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The FAST Way to Become a Doctor in the UK

27th May 2015 Posted by: Naomi Todd

LEARNING the ins and outs of how the body works, how to care for the public and save lives, and of course that all-important bedside manner, is never going to happen overnight.

But did you know if you’ve already graduated, you could grab a place on a fast track medical degree in the UK and train to be a doctor in four years instead of five? Your ambitions of becoming a doctor could become a reality, and what’s even better is the fact that you will achieve your dream quicker and at a lower cost than expected.



Course Structure

As expected, the main difference is that fast track medical degrees offer the same amount of training as the undergraduate medical degree but within a more condensed timeframe. For example, Newcastle University condenses Phase One, which is usually two years in the undergraduate medical degree, into 45 weeks, before integrating the fast track medical students into the same training as the undergraduate medical students.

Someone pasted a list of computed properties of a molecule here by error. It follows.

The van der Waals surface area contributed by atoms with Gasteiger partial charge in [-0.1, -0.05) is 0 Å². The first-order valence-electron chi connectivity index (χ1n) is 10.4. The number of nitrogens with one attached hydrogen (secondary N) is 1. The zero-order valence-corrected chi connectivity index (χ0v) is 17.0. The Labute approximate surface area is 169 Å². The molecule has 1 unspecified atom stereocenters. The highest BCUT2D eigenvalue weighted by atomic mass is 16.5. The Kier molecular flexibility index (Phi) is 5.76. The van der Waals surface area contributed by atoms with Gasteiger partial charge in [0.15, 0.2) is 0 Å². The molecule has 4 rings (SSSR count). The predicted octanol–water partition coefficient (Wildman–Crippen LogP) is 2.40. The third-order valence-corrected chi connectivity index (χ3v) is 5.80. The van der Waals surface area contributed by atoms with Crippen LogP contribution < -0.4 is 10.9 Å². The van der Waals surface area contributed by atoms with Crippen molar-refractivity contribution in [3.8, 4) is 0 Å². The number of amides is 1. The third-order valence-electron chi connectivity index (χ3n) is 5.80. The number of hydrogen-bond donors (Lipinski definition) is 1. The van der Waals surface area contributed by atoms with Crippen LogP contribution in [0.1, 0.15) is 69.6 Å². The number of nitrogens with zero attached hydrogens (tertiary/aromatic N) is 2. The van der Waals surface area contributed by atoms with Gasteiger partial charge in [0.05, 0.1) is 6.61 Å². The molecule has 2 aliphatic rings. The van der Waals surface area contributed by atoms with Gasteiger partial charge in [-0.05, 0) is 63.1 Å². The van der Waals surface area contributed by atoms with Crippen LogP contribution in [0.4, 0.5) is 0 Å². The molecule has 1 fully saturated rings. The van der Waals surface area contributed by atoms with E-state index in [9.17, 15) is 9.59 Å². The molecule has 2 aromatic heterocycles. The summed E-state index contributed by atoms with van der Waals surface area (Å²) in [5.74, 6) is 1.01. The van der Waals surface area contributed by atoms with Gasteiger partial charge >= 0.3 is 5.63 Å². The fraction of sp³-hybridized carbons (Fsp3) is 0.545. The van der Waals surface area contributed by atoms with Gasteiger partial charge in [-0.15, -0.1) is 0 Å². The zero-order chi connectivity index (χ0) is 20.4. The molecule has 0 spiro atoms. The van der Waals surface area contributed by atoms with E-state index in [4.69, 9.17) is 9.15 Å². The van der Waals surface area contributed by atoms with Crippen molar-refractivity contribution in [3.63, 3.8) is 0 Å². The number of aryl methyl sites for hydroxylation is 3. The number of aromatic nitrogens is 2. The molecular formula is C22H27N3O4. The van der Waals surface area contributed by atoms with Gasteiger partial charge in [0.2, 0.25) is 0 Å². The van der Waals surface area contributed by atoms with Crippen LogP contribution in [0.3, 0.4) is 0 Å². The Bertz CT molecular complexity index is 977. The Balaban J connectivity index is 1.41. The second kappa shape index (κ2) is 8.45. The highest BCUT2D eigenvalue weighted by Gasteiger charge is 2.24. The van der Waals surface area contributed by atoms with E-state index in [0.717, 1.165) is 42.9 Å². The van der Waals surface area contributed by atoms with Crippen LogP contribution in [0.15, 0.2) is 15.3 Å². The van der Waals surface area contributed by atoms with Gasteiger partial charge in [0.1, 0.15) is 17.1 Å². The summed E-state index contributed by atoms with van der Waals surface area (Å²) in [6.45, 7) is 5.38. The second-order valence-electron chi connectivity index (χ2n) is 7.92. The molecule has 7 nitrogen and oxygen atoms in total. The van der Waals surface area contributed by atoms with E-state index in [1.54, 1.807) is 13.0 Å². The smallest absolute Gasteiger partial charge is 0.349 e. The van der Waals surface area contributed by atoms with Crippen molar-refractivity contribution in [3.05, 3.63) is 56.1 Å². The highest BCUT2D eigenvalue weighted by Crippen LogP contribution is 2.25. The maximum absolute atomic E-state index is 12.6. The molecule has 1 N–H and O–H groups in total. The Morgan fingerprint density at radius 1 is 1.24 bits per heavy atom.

Fees and Funding

Then, there's the cost of the degree itself. If a graduate were to embark on the undergraduate medical degree, they would find there are next to no funding options available, with exception to household income based bursaries offered by universities. Because they would not be eligible to get a tuition loan from the government, they would be expected to fund the £9,000 tuition fees for years 1-4 themselves, although they would still be able to get a maintenance loan to cover living costs, provided the claimant is a UK citizen who has resided in the UK for three years previous to the beginning of the study period. NHS bursaries and grants are available for the final year for UK citizens only.